The EU model shows that alternative options do exist. Companies could be required to be more transparent about what we are agreeing to when we hit “download.” They could offer us a range of options for how much information we want to share, rather than the all-or-nothing model we have today. We could be required to “opt in” to data profiling practices, instead of being told to “opt out” somewhere deep down in our privacy settings.

We could also use privacy policies that actually spell out what is happening to users’ information and allow us to choose who sees, saves and sells what data, instead of burying information in walls of text that no one really reads. But what about developing new business models that start from the premise that users’ data is off-limits? Maybe that would lead to new kinds of open-source social networks that don’t need to make money off of data profiling practices. Dataveillance has become so pervasive that it now seems almost reasonable to trade off privacy for a social life. But social networks existed long before the internet, and they didn’t rely on false tradeoffs to get their participants to opt in.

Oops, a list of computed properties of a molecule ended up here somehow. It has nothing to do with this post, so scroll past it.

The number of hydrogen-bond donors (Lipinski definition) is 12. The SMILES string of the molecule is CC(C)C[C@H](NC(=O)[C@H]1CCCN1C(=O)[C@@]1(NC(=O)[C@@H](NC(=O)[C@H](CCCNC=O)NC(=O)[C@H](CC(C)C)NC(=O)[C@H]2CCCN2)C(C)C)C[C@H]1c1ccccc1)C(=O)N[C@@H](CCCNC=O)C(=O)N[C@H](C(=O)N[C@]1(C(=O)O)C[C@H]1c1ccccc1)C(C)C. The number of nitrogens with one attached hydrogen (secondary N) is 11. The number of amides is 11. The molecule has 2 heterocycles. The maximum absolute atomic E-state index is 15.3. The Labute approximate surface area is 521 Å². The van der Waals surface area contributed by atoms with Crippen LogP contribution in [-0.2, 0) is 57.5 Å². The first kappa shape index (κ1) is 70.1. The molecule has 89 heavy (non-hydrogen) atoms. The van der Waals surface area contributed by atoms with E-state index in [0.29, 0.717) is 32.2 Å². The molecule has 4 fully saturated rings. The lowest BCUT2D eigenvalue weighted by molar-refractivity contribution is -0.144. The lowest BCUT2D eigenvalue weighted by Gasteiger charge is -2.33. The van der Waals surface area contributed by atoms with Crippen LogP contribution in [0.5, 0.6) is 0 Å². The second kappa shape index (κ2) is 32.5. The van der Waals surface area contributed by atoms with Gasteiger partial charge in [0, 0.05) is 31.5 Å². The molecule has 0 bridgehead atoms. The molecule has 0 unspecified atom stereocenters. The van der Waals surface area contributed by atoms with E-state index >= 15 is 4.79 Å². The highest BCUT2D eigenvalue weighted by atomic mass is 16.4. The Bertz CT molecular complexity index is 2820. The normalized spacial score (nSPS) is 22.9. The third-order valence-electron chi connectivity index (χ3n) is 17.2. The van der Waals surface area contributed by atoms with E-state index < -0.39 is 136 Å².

If Strava’s military users had to opt in to share their name, location, and movements with the world when they joined that social network, I’m guessing they would have declined. The opt-in model would pose a challenge to the current business strategies of companies who profit from data-brokering. But it would also provide a much-needed reset on a data culture whose norms reflect a world we no longer live in.

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Kirsten Ostherr is a media scholar, health researcher, and technology analyst at Rice University.